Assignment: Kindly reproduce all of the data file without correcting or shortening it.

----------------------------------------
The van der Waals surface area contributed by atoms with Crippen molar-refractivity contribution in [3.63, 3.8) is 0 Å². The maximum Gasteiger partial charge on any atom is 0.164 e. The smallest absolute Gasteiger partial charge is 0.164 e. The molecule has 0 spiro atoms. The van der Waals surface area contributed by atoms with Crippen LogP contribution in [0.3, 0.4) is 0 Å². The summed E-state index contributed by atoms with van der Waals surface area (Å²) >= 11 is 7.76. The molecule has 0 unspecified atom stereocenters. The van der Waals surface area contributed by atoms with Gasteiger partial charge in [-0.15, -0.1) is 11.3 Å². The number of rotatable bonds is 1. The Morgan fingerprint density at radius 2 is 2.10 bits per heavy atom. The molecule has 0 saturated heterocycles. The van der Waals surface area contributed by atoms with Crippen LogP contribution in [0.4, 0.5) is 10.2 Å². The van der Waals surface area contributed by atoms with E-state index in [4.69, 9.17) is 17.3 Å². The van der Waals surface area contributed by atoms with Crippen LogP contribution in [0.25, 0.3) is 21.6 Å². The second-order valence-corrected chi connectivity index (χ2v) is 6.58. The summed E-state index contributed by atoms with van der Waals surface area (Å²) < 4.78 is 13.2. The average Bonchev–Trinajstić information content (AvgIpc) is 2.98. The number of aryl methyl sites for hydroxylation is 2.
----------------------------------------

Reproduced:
The van der Waals surface area contributed by atoms with Crippen molar-refractivity contribution in [3.63, 3.8) is 0 Å². The maximum Gasteiger partial charge on any atom is 0.164 e. The smallest absolute Gasteiger partial charge is 0.164 e. The molecule has 0 spiro atoms. The van der Waals surface area contributed by atoms with Crippen LogP contribution in [0.3, 0.4) is 0 Å². The summed E-state index contributed by atoms with van der Waals surface area (Å²) >= 11 is 7.76. The molecule has 0 unspecified atom stereocenters. The van der Waals surface area contributed by atoms with Gasteiger partial charge in [-0.15, -0.1) is 11.3 Å². The number of rotatable bonds is 1. The Morgan fingerprint density at radius 2 is 2.10 bits per heavy atom. The molecule has 0 saturated heterocycles. The van der Waals surface area contributed by atoms with Crippen LogP contribution in [0.4, 0.5) is 10.2 Å². The van der Waals surface area contributed by atoms with E-state index in [4.69, 9.17) is 17.3 Å². The van der Waals surface area contributed by atoms with Crippen LogP contribution in [0.25, 0.3) is 21.6 Å². The second-order valence-corrected chi connectivity index (χ2v) is 6.58. The summed E-state index contributed by atoms with van der Waals surface area (Å²) < 4.78 is 13.2. The average Bonchev–Trinajstić information content (AvgIpc) is 2.98. The number of aryl methyl sites for hydroxylation is 2.